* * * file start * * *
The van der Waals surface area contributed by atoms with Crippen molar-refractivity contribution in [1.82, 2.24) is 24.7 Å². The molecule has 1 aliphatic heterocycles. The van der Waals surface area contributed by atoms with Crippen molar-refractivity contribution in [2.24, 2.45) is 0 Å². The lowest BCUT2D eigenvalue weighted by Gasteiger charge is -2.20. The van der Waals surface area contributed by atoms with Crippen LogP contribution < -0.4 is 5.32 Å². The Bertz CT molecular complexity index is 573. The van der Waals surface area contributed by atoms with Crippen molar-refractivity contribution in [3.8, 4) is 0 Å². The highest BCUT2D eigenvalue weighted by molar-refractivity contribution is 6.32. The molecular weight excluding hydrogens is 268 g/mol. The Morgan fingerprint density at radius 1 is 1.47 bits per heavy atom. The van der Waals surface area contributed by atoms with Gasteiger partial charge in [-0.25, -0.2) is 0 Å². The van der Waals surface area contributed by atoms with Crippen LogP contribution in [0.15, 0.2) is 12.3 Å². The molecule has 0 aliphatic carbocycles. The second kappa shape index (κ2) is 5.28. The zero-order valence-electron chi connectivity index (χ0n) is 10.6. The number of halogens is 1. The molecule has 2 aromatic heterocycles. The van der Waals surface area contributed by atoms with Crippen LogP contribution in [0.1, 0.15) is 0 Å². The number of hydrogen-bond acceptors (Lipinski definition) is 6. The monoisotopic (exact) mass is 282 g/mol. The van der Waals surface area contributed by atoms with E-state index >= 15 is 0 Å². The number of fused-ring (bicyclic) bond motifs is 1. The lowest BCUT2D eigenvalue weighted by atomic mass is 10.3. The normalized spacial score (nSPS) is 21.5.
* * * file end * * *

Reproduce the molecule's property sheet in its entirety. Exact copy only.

The van der Waals surface area contributed by atoms with Crippen molar-refractivity contribution in [1.82, 2.24) is 24.7 Å². The molecule has 1 aliphatic heterocycles. The van der Waals surface area contributed by atoms with Crippen molar-refractivity contribution in [2.24, 2.45) is 0 Å². The lowest BCUT2D eigenvalue weighted by Gasteiger charge is -2.20. The van der Waals surface area contributed by atoms with Crippen LogP contribution < -0.4 is 5.32 Å². The Bertz CT molecular complexity index is 573. The van der Waals surface area contributed by atoms with Crippen molar-refractivity contribution in [3.8, 4) is 0 Å². The highest BCUT2D eigenvalue weighted by molar-refractivity contribution is 6.32. The molecular weight excluding hydrogens is 268 g/mol. The Morgan fingerprint density at radius 1 is 1.47 bits per heavy atom. The van der Waals surface area contributed by atoms with Gasteiger partial charge in [-0.25, -0.2) is 0 Å². The van der Waals surface area contributed by atoms with Crippen LogP contribution in [0.15, 0.2) is 12.3 Å². The molecule has 0 aliphatic carbocycles. The second kappa shape index (κ2) is 5.28. The zero-order valence-electron chi connectivity index (χ0n) is 10.6. The number of halogens is 1. The molecule has 2 aromatic heterocycles. The van der Waals surface area contributed by atoms with Crippen LogP contribution in [0.1, 0.15) is 0 Å². The number of hydrogen-bond acceptors (Lipinski definition) is 6. The monoisotopic (exact) mass is 282 g/mol. The van der Waals surface area contributed by atoms with E-state index >= 15 is 0 Å². The number of fused-ring (bicyclic) bond motifs is 1. The lowest BCUT2D eigenvalue weighted by atomic mass is 10.3. The normalized spacial score (nSPS) is 21.5.